by smwhitver
, a photo by smwhitver on Flickr.

Somehow, every year, I have a volunteer tomato growing out of my compost bin.

This always amazes me. I wonder how the composted matter is not to rich for the little plant. I wonder how it finds the hole in the side of the bin, and if it has had to travel far to get to the sunlight.

Usually, I weed it out before it gets to big. It makes the bin difficult to move and I can’t really get a cage around the plant. But this year I have decided to let it go. If it has found a way to grow, I will let it grow. It gets watered by my sprinkler each day along with my seven other tomatoes and my various other garden plants. It is a cage free tomato. I have no idea what variety it is- we had so many lovely tomatoes from the farmers market last year, and it could be any of them!!!

I noticed a few blossoms yesterday, which means in a short while I will see the fruit. I am so curious!


Strawberry-Rhubarb Pie by smwhitver
Strawberry-Rhubarb Pie, a photo by smwhitver on Flickr.

Perfect for a lazy Sunday in May


Tomorrow starts a new world! Tonight we ended the world with a great meal, great conversation, okay wine, and great games.

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Aftermath

20May11
  by smwhitver
, a photo by smwhitver on Flickr.

I remembered how very helpless I felt directly after the tornado- actually I didn’t know it was after the tornado because I had no radio, no tv, no internet- not even a cell phone. The feeling of isolation was strange, and I was very disturbed because for hours we heard sirens from emergency vehicles. Hours! I kept turning to Austin and asking him why they were still out. Why were they out for hours? And I remember getting so anxious, and asking ridiculous questions, like do you think they are just patrolling because the electricity is out? surly no one was hurt.

When our electricity went out, we had no idea a tornado had hit Tuscaloosa. We waited for a while, and when it didn’t come back on, we decided to go to the grocery store for a few things we needed. As we walked out of our house, we realized everyone was outside. People were standing in the street. They were taking pictures of each other and there was energy. It was a strange reaction, we thought, to loosing electricity (which we figured was city district wide and due to the storm). Austin and I cracked irreverent jokes at the undergraduates hanging off their balcony railings, yelling to each other, cell phone to the ear. We passed our friend Kate, who had waited out the storm on campus and was driving herself home. The electricity was out at Publixs, and the street lights were out, and I told Austin I didn’t want to fight the traffic of McFarland without street lights- perhaps we should just go home and wait it out.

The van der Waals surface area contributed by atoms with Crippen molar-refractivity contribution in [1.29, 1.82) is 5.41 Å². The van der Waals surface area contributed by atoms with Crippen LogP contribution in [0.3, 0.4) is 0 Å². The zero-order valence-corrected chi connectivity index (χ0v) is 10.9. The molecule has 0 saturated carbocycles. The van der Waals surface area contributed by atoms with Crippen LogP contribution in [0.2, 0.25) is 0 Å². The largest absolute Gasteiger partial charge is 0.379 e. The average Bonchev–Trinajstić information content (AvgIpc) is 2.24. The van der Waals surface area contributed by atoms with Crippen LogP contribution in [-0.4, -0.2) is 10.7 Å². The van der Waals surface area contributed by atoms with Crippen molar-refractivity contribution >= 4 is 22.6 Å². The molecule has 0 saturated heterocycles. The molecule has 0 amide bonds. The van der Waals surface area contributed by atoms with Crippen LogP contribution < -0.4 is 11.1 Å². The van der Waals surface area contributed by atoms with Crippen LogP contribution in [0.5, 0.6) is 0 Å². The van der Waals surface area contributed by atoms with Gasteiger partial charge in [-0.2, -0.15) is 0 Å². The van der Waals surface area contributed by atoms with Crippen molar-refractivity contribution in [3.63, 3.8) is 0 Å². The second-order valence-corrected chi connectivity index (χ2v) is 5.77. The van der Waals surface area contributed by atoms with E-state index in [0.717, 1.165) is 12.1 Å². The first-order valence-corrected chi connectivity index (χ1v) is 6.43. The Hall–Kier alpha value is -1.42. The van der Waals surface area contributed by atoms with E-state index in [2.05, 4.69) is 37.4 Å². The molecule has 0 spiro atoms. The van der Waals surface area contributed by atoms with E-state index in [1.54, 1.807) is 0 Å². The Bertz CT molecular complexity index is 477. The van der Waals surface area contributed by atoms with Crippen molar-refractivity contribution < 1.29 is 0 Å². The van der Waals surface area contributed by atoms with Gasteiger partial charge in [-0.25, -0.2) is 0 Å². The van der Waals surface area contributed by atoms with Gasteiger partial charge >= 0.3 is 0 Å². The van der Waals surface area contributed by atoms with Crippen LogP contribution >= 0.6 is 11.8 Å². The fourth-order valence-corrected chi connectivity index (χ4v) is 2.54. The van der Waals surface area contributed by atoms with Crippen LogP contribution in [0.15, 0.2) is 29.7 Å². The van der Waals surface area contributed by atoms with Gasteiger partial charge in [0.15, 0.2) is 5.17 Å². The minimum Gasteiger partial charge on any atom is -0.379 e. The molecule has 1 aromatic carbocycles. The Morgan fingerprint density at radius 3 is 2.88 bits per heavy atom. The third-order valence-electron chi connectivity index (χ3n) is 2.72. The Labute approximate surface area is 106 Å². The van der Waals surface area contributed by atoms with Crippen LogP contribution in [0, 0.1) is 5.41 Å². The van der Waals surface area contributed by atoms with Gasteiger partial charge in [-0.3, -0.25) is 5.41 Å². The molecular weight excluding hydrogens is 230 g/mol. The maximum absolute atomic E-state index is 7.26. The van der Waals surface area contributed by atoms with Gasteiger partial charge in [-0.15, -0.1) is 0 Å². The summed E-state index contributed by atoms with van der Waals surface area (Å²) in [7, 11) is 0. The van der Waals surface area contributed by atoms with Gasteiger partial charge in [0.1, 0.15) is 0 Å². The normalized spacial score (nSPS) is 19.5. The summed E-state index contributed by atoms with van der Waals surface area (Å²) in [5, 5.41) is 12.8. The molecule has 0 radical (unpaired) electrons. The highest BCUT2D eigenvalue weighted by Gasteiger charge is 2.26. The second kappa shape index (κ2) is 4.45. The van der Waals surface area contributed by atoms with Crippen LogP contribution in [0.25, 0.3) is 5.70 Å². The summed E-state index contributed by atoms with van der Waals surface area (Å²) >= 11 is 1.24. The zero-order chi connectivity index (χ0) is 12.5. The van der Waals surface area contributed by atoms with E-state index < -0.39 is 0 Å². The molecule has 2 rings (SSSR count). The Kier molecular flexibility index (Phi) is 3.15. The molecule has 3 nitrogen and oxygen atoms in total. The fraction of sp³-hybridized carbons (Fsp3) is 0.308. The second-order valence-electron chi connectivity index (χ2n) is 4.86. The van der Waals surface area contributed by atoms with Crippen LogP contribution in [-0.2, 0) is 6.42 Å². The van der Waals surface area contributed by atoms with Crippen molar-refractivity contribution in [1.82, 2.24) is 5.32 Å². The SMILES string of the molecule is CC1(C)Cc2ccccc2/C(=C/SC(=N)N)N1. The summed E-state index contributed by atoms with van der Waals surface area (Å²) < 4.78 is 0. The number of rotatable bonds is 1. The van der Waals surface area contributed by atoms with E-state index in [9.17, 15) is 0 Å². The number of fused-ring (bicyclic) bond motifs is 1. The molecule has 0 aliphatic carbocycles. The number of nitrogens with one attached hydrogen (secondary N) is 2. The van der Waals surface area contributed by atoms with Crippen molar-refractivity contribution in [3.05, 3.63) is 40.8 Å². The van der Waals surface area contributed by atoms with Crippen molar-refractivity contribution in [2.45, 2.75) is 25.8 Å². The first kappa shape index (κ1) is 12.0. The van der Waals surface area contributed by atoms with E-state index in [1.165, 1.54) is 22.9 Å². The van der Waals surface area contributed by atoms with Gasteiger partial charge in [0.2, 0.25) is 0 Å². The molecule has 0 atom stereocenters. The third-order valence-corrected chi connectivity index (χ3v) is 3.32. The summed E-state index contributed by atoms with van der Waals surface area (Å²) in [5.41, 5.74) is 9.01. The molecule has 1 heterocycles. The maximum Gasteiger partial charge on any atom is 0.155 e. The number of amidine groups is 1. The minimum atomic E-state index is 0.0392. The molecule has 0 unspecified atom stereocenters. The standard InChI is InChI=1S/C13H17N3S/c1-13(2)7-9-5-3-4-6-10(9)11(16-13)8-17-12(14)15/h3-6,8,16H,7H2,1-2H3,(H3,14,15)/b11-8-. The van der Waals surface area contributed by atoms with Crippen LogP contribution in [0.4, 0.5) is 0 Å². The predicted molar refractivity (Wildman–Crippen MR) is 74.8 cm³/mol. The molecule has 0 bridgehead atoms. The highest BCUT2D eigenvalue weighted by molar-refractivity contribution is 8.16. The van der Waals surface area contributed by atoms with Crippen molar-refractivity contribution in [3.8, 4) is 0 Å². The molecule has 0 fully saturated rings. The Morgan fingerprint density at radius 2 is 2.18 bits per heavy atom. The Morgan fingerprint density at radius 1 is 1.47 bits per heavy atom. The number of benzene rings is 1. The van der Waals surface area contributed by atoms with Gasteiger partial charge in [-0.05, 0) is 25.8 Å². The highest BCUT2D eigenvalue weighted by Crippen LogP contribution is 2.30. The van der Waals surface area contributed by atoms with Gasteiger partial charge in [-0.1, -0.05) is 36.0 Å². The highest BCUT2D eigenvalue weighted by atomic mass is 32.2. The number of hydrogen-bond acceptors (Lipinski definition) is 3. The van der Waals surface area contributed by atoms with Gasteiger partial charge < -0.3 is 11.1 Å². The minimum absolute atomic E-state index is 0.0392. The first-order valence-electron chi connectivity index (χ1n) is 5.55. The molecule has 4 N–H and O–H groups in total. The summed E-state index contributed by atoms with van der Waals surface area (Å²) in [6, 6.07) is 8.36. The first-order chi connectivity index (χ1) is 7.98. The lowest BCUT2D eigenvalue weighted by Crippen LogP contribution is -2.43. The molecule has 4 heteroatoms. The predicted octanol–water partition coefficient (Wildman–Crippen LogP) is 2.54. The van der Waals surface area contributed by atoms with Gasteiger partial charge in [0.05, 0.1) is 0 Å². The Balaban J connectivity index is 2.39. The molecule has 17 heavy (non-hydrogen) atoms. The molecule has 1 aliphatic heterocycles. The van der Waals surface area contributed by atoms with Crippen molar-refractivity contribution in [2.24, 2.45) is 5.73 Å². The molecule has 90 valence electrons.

For the entire journey, we saw no damage. The radio in our car wasn’t on, and we didn’t hear any reports.

We continued to hear the sirens. Austin laid down for a nap. Our house was getting hot and muggy, and we assumed we would get power back on soon. We live close to campus, and if the problem is widespread enough, it gets fixed pretty fast. The University cannot go without electricity for very long.

I went outside and did some gardening. I exchanged greetings with neighbors as they walked up and down our street. A storm earlier in the morning had brought a tree down on one neighbor’s car port and two SUVs. I weeded my roses and pulled the debris to the road. It was calming. I reflected on the fact that I had little else to do at the moment- I couldn’t do laundry or cook dinner or even watch tv, so gardening was a good pass time. It would be dark soon.

When I was done gardening, Austin and I decided to go for a walk to see what we could see. The sirens wouldn’t stop, and we couldn’t exactly check the news on the internet- our iphones weren’t working. A tower must have been hit, we assumed.